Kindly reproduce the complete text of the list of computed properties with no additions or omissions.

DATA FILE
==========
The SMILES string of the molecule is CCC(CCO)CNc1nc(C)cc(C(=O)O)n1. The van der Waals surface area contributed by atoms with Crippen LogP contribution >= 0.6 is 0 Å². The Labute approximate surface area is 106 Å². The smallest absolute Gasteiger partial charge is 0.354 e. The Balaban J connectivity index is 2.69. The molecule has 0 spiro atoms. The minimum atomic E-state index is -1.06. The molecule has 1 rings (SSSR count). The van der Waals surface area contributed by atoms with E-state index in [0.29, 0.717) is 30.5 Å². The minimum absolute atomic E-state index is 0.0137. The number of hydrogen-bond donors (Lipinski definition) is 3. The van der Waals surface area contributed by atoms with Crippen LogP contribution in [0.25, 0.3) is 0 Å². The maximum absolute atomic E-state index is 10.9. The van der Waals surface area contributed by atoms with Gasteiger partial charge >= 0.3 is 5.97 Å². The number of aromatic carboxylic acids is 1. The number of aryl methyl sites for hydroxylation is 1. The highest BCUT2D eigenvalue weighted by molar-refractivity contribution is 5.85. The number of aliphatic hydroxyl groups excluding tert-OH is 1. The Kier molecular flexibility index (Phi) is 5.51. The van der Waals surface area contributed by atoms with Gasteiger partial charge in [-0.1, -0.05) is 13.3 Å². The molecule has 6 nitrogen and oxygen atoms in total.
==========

The SMILES string of the molecule is CCC(CCO)CNc1nc(C)cc(C(=O)O)n1. The van der Waals surface area contributed by atoms with Crippen LogP contribution >= 0.6 is 0 Å². The Labute approximate surface area is 106 Å². The smallest absolute Gasteiger partial charge is 0.354 e. The Balaban J connectivity index is 2.69. The molecule has 0 spiro atoms. The minimum atomic E-state index is -1.06. The molecule has 1 rings (SSSR count). The van der Waals surface area contributed by atoms with E-state index in [0.29, 0.717) is 30.5 Å². The minimum absolute atomic E-state index is 0.0137. The number of hydrogen-bond donors (Lipinski definition) is 3. The van der Waals surface area contributed by atoms with Crippen LogP contribution in [0.25, 0.3) is 0 Å². The maximum absolute atomic E-state index is 10.9. The van der Waals surface area contributed by atoms with Gasteiger partial charge >= 0.3 is 5.97 Å². The number of aromatic carboxylic acids is 1. The number of aryl methyl sites for hydroxylation is 1. The highest BCUT2D eigenvalue weighted by molar-refractivity contribution is 5.85. The number of aliphatic hydroxyl groups excluding tert-OH is 1. The Kier molecular flexibility index (Phi) is 5.51. The van der Waals surface area contributed by atoms with Gasteiger partial charge in [-0.1, -0.05) is 13.3 Å². The molecule has 6 nitrogen and oxygen atoms in total.